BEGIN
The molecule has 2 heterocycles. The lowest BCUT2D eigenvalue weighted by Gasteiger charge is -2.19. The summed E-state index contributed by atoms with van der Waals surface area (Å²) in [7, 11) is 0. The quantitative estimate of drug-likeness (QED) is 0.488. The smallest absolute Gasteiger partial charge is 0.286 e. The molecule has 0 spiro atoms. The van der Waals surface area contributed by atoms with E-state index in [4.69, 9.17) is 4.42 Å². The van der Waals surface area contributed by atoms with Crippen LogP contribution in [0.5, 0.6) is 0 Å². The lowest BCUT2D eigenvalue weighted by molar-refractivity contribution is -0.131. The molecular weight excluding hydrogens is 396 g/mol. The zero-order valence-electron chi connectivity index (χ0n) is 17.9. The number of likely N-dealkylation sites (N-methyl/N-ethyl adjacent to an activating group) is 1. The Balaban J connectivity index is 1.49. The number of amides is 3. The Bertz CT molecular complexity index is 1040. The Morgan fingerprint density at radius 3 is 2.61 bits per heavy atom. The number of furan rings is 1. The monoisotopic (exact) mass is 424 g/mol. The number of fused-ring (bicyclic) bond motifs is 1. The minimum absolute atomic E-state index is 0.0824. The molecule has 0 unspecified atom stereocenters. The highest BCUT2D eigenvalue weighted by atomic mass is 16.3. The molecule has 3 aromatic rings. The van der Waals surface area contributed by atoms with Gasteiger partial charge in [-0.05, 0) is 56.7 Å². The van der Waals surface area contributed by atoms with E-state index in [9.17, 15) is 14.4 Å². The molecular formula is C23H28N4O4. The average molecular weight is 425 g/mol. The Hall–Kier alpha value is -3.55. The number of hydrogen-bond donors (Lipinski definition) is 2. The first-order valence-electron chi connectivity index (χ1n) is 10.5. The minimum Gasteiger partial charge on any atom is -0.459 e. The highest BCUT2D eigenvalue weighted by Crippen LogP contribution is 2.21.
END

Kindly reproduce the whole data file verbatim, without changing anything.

The molecule has 2 heterocycles. The lowest BCUT2D eigenvalue weighted by Gasteiger charge is -2.19. The summed E-state index contributed by atoms with van der Waals surface area (Å²) in [7, 11) is 0. The quantitative estimate of drug-likeness (QED) is 0.488. The smallest absolute Gasteiger partial charge is 0.286 e. The molecule has 0 spiro atoms. The van der Waals surface area contributed by atoms with E-state index in [4.69, 9.17) is 4.42 Å². The van der Waals surface area contributed by atoms with Crippen LogP contribution in [0.5, 0.6) is 0 Å². The lowest BCUT2D eigenvalue weighted by molar-refractivity contribution is -0.131. The molecular weight excluding hydrogens is 396 g/mol. The zero-order valence-electron chi connectivity index (χ0n) is 17.9. The number of likely N-dealkylation sites (N-methyl/N-ethyl adjacent to an activating group) is 1. The Balaban J connectivity index is 1.49. The number of amides is 3. The Bertz CT molecular complexity index is 1040. The Morgan fingerprint density at radius 3 is 2.61 bits per heavy atom. The number of furan rings is 1. The monoisotopic (exact) mass is 424 g/mol. The number of fused-ring (bicyclic) bond motifs is 1. The minimum absolute atomic E-state index is 0.0824. The molecule has 0 unspecified atom stereocenters. The highest BCUT2D eigenvalue weighted by atomic mass is 16.3. The molecule has 3 aromatic rings. The van der Waals surface area contributed by atoms with Gasteiger partial charge in [-0.05, 0) is 56.7 Å². The van der Waals surface area contributed by atoms with E-state index in [9.17, 15) is 14.4 Å². The molecular formula is C23H28N4O4. The average molecular weight is 425 g/mol. The Hall–Kier alpha value is -3.55. The number of hydrogen-bond donors (Lipinski definition) is 2. The first-order valence-electron chi connectivity index (χ1n) is 10.5. The minimum Gasteiger partial charge on any atom is -0.459 e. The highest BCUT2D eigenvalue weighted by Crippen LogP contribution is 2.21.